The goal of integrated talent management is to build human capital capability that will enable the organization to achieve overall business objectives. Helping the organization achieve its goals must begin with the recognition that the most important challenge faced by virtually all organizations is the need to respond quickly to change in a competitive environment. This session will outline the building blocks of a talent management strategy and infrastructure. Some companies get caught in a cycle of implementing a patchwork of "best practices" without good appreciation or understanding of how to link these efforts to organization impact. Participants will have the opportunity to explore the link between a dynamic organization strategy and shifting human capital priorities.
Work-Life Fit Skills for Employee Success On and Off the Job
Cali Williams Yost, MBA, Work+Life Fit, Inc.
Knowing how to take the lead, reach out, and use work-life resources and flexibility to manage the fit between work and life is a modern skill set we all need, but few of us have. This interactive workshop will cover the trends that have converged over the last two decades that radically transformed work and life and why individuals need to partner with their employer and learn to actively manage their work+life fit. Participants will also explore the tools individuals need to manage their fit, how to deliver those tools and skills to employees, and metrics to measure success.
Employer Experiences: Lessons from Award-Winning Organizations
Helen F. Graham Cancer Center
Any type of organization, large or small, for-profit or not-for-profit, can create a workplace that fosters employee well-being while enhancing organizational performance. This session will use a case example from the Cancer Care Management Department at Christiana Care Health System's Helen F. Graham Cancer Center to demonstrate the application of psychologically healthy workplace principles in a real-world setting. Special attention will be given to the importance of custom tailoring workplace practices to meet the unique needs of an organization and its workforce, employee and organizational outcomes, practical considerations for employers and practitioners and lessons learned.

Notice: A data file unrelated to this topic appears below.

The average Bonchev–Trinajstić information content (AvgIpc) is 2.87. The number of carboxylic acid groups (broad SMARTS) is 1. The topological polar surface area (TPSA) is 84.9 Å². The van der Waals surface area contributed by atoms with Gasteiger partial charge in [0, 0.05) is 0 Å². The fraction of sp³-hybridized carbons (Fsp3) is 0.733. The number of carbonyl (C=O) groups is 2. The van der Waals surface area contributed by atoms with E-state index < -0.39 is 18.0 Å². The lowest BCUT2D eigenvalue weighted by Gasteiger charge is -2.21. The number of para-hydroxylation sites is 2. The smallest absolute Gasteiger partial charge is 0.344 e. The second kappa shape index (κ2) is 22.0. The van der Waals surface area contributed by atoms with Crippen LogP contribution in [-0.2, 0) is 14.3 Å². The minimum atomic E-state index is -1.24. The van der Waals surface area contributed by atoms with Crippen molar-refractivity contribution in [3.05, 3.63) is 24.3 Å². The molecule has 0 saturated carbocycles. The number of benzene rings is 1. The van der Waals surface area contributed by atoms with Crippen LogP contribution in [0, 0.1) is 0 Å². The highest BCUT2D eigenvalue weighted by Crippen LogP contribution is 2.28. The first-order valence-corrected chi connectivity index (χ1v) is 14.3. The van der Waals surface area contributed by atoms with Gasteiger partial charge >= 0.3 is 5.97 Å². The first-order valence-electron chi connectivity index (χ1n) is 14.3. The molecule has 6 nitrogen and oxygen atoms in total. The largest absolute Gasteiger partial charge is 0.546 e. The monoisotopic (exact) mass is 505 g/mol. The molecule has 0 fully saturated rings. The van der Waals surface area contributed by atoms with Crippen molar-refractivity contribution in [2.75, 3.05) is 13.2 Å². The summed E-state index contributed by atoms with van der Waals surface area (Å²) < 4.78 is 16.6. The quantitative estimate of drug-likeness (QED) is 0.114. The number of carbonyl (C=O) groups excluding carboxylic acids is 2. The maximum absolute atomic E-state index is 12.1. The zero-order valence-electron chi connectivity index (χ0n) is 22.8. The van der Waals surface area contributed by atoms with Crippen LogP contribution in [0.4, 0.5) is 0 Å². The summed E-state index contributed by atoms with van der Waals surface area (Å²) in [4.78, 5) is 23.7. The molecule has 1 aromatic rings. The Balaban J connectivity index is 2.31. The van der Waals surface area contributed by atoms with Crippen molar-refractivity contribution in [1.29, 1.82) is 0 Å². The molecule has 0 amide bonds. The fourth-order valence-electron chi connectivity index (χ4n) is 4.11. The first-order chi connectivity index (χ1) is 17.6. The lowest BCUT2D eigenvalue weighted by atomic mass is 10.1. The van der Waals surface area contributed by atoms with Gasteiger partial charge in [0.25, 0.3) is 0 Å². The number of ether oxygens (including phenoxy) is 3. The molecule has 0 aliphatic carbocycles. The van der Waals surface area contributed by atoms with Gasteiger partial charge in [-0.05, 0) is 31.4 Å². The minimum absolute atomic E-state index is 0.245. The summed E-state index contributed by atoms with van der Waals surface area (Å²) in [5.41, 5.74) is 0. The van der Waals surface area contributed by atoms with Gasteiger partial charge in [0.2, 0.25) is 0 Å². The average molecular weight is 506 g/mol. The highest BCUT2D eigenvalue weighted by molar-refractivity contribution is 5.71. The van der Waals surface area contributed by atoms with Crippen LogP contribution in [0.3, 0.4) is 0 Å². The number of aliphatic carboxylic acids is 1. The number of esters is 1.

Register Early and Save
Pre-Conference Training - $150
Main Conference - $399
Thursday, April 25, 2013, 8:30 am to 12:30 pm
Thursday, April 25, 2013, 1:30 pm - Friday, April 26, 2013, 5:30 pm
Hotel Information and Reservations
The Westin O'Hare
6100 North River Road
Rosemont, IL 60018
Phone: (847) 698-6000
Group rate of $169 + tax (for single, double, triple or quad occupancy) available until April 3, 2013
Click here to make your hotel reservations
Can't make it to our Chicago event?
Join us in San Francisco in September for our fall conference, with a different line-up of speakers and sessions.
Special thanks to the following organizations for their support:
For questions about the Work & Well-Being 2013 conferences, including sponsorship opportunities, please email us or call (202) 336-5900.
With 65 percent of U.S. employees citing work as a significant source of stress and more than one-third reporting that they typically feel tense or stressed out during the work day, work stress can affect both individual well-being and organizational performance. To hear more about people's experiences at work and how they cope with the stressors they face on the job, we hit the streets for a continuation of the Psychologically Healthy Workplace Program's interview series. This time, we took a friend with us.
To learn more about work stress, visit www.apaexcellence.org/workstress.